In this photograph we see three sailors from the V class destroyer HMS Verdun. She was the only ship ever given the name, after the battle of Verdun during the First World War.
HMS Verdun later achieved a fame of sorts as she was the ship that brought the remains of the Unknown Warrior home from France on November 10, 1920.
The coffin was placed on the quarterdeck covered in wreaths of white flowers. Some were so large it took four soldiers to lift them.
There was an escort of six other destroyers to Dover where the coffin was placed on a train at Dover Marine and taken to London.
The following day the coffin was lowered into its grave in the aisle of Westminster Cathedral, where it has been a place of homage ever since.
These photographs were sent in by David Savin, who found them among his grandfather’s belongings. There were also four medals.
In this photograph we see the sailors from the Verdun. Looking at them you would think they had the same uniform as today’s sailors, but there are several differences.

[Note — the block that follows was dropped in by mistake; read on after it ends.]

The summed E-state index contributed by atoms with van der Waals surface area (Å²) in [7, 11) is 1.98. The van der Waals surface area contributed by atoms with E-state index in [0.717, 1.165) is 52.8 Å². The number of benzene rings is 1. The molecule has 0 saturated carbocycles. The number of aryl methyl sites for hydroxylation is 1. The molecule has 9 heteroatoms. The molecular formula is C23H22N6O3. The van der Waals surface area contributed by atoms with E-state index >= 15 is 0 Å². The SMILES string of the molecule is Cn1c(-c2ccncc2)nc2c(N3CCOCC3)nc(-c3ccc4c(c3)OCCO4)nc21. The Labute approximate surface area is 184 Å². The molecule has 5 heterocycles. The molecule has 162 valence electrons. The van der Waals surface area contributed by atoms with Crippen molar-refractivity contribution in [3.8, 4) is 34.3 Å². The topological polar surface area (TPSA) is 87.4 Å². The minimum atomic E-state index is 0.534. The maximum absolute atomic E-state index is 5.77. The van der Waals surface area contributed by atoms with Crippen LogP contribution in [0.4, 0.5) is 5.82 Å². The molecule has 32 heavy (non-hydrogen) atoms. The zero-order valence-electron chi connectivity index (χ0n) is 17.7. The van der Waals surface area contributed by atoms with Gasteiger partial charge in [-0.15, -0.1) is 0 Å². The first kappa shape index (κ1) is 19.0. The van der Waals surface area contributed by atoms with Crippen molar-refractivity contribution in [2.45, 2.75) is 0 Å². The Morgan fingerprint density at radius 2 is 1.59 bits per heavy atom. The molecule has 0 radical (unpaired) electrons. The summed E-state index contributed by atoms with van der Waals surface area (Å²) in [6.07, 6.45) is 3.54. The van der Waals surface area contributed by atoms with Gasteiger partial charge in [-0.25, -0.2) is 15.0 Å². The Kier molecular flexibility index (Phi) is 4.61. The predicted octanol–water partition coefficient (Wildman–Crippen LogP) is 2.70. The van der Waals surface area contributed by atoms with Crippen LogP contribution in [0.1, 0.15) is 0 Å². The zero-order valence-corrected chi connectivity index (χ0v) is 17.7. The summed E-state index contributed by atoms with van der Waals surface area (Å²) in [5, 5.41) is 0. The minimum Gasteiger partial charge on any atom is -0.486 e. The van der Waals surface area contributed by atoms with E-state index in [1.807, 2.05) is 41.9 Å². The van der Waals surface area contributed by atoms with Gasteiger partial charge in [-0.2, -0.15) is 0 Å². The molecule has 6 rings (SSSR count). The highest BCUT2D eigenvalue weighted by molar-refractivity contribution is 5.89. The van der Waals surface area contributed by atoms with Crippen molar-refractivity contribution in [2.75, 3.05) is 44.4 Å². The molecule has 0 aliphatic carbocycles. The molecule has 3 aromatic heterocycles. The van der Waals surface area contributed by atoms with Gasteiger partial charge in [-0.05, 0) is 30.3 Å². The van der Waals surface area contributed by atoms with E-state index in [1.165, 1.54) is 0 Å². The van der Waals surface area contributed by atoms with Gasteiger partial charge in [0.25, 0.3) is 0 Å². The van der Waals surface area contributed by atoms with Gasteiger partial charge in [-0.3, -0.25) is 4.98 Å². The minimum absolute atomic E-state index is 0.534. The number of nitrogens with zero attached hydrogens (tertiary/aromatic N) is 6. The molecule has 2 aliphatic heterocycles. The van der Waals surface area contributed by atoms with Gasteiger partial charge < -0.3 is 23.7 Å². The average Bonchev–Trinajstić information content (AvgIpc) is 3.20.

The jerseys they are wearing were pullover-type, long before the modern jacket with a zip up the front.
The famous naval collar was separate from the jersey and tied around the white front. The black silk is also a separate item and it was hung around the neck under the collar, then tied by a tape in a fancy bow at the chest.
The famous bell bottoms have the seven creases sideways up the legs. Lastly, the cap tally, that is the ribbon with the ship’s name in gold thread, which was also tied in a neat bow.
The bow was worn, unofficially, over the left eye when it should have been above the left ear with the V or E of VERDUN in line with the nose.
The photograph opposite shows a group of destroyer men in winter as their caps have black tops and they are wearing sea jerseys.
What the one sailor is doing wearing tropical whites, I have no idea.
David thinks the chief petty officer might be his grandfather. If anyone recognises faces in the two photographs, then please do get in touch and let me know.